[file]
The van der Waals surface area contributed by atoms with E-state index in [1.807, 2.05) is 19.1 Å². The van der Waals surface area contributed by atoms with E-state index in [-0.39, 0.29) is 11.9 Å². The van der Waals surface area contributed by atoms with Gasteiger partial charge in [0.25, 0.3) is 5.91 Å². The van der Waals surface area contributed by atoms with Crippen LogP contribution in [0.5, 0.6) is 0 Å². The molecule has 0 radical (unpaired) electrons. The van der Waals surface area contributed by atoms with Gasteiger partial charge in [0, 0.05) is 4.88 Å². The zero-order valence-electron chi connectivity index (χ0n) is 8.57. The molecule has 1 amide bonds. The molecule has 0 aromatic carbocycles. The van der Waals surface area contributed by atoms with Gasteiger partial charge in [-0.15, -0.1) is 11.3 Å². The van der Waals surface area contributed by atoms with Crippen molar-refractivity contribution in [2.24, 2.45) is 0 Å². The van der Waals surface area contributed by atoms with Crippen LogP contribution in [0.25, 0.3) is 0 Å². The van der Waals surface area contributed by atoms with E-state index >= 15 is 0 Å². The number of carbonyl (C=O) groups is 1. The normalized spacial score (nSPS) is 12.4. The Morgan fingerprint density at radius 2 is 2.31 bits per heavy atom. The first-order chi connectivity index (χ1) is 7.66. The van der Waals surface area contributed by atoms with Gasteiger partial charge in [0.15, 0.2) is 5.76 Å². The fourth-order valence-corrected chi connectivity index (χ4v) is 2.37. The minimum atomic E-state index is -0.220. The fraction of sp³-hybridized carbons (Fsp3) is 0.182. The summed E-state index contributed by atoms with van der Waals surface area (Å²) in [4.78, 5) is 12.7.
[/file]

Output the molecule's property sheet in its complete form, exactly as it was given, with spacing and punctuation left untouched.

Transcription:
The van der Waals surface area contributed by atoms with E-state index in [1.807, 2.05) is 19.1 Å². The van der Waals surface area contributed by atoms with E-state index in [-0.39, 0.29) is 11.9 Å². The van der Waals surface area contributed by atoms with Gasteiger partial charge in [0.25, 0.3) is 5.91 Å². The van der Waals surface area contributed by atoms with Crippen LogP contribution in [0.5, 0.6) is 0 Å². The molecule has 0 radical (unpaired) electrons. The van der Waals surface area contributed by atoms with Gasteiger partial charge in [0, 0.05) is 4.88 Å². The zero-order valence-electron chi connectivity index (χ0n) is 8.57. The molecule has 1 amide bonds. The molecule has 0 aromatic carbocycles. The van der Waals surface area contributed by atoms with Gasteiger partial charge in [-0.15, -0.1) is 11.3 Å². The van der Waals surface area contributed by atoms with Crippen molar-refractivity contribution in [2.24, 2.45) is 0 Å². The van der Waals surface area contributed by atoms with Crippen LogP contribution in [0.25, 0.3) is 0 Å². The van der Waals surface area contributed by atoms with E-state index >= 15 is 0 Å². The number of carbonyl (C=O) groups is 1. The normalized spacial score (nSPS) is 12.4. The Morgan fingerprint density at radius 2 is 2.31 bits per heavy atom. The first-order chi connectivity index (χ1) is 7.66. The van der Waals surface area contributed by atoms with Gasteiger partial charge in [0.15, 0.2) is 5.76 Å². The fourth-order valence-corrected chi connectivity index (χ4v) is 2.37. The minimum atomic E-state index is -0.220. The fraction of sp³-hybridized carbons (Fsp3) is 0.182. The summed E-state index contributed by atoms with van der Waals surface area (Å²) in [4.78, 5) is 12.7.